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Will Palestinians Go the Way of Native Americans?

April 21, 2002|LAILA AL-MARAYATI | Laila Al-Marayati is a Los Angeles physician and spokesperson for the Muslim Women's League.

While in Monterey last week, I was drawn to a mural alongside a bike path. It depicted the history of the region, starting with images of the Native American tribes indigenous to the area and continuing from there. Looking around, I saw no one who resembled the members of those early tribes, long wiped out by disease, starvation and the abuses of early California settlers. It suddenly occurred to me, as a Palestinian American, that some day, years from now, my history and heritage could be reduced to images on a wall for tourists to admire--in Jerusalem, perhaps. Renewed attempts by the Israeli army in recent days to eradicate whole villages in my father's native Palestine made me wonder if the mural before me foreshadowed the future.

Back in my hotel room, I turned on the television for the latest updates. On every channel, pundits justified Israeli incursions into the West Bank. The resulting slaughter got barely a mention. The Israelis are acting in self-defense, the commentators said. If Americans were subject to suicide bombings within their borders, wouldn't they do the same? But these rationalizations have become an endorsement of collective punishment.

Today, most Americans do not believe that the decimation and expulsion of entire Indian tribes in response to "terrorist" attacks against wagon trains was justified. But, as one caller to a syndicated radio program suggested, since we're not about to give anything back to the Indians, why should the Israelis be expected to return stolen land to the Palestinians?

Why? Because we live in a different time and place. The U.S. government could not massively displace Native Americans now, in a time of blanket media coverage, international and civil rights law. We would become worldwide pariahs for committing such egregious human rights violations against an indigenous population. Fortunately for expansionists, such pressures were not at play 150 years ago. America is what it is, and now we draw pictures on the wall, set up special museums and publish politically correct textbooks to tell the truth and lament the sins of our forefathers. Revenues from lucrative casinos notwithstanding, many of today's Native Americans struggle with poverty, alcoholism, joblessness and other social ills. Attempts at reparations have been woefully inadequate.

At a meeting in Washington, D.C., a pro-Israel conservative once told me that the Palestinians just have to accept defeat, because in this world, "there are winners and there are losers." In other words, the sooner the Palestinians admit that they have lost, the better. Let Israel annex the West Bank and Gaza Strip and confine Palestinians to reservation-like towns. Eventually, curious onlookers from Israel and elsewhere could come to observe the "natives" in their "natural habitat," sample their cuisine, maybe volunteer in social-service or education programs and leave satisfied with themselves.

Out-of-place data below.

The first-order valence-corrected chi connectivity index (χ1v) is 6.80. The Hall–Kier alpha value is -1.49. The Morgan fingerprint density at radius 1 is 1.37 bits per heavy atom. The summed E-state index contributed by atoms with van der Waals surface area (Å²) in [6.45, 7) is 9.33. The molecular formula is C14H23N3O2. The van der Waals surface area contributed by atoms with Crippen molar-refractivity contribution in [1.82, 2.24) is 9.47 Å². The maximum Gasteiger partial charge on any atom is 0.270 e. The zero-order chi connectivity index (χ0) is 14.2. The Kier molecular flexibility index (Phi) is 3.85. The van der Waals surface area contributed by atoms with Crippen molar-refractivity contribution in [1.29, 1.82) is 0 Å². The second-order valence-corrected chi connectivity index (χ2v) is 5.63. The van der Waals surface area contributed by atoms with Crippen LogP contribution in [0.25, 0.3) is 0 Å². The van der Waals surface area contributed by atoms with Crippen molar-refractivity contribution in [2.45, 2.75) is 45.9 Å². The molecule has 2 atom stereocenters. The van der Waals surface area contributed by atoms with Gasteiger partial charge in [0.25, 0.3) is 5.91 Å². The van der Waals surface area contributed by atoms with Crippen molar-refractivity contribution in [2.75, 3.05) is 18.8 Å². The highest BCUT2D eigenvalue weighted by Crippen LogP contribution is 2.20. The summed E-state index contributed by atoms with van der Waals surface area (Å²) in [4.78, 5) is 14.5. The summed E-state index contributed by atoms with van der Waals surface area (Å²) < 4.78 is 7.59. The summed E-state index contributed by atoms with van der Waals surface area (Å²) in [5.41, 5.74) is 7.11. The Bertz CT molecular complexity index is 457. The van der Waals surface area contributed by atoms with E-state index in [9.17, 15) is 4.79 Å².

Years from now, perhaps, fits of consciousness-raising might result in books about the deliberate Israeli destruction of Palestinian society. Scholars and collectors would covet Palestinian embroidery, which has an appeal similar to the fine artifacts made by American Indian tribes. Preserving and valuing artifacts would be seen as proof that Palestinian contributions were finally being recognized. Superficial celebrations of Palestinian culture would masquerade as displays of respect for the Palestinian people, absolving Israelis of the responsibility to do anything meaningful and truly conciliatory, like enabling Palestinian families to return to their homes (for which they have legal deeds) in places like Haifa, Jaffa or Jerusalem.

Palestinians today are resisting attempts to transform them into an anthropological curiosity. It seems like time is not on their side. Illegal settlements continue to be built on their land. The institutions of civil society are being dismantled or destroyed as Israel has reoccupied the West Bank and Gaza, and the U.S. government, unwilling to seriously pressure Israel, acts as an accomplice to the crime. Even U.S. Secretary of State Colin L. Powell's recent visit ended without condemnation of Israeli Prime Minister Ariel Sharon's goal of bringing the Palestinians to their knees to force a surrender.

Like their Native American counterparts, the Palestinians are a proud people who will fight until the bitter end. They will use whatever means they have at their disposal, with no champions other than each other. Perhaps this conflict will end like others before it, where the stronger party subjugates the weaker into complete submission.

Or perhaps not. Today, satellite television and the Internet expose these current atrocities to the world in real time. In response, people of conscience who reject apologists for the brutal Israeli occupation, people who refuse to accept the "inevitable" defeat of Palestinian resistance and realize that the loss of a people diminishes us all, must intervene and make a difference. Maybe this time the history books will tell a different story, and, instead of showing my children pictures of their ancestral homeland, I will be able to take them there.

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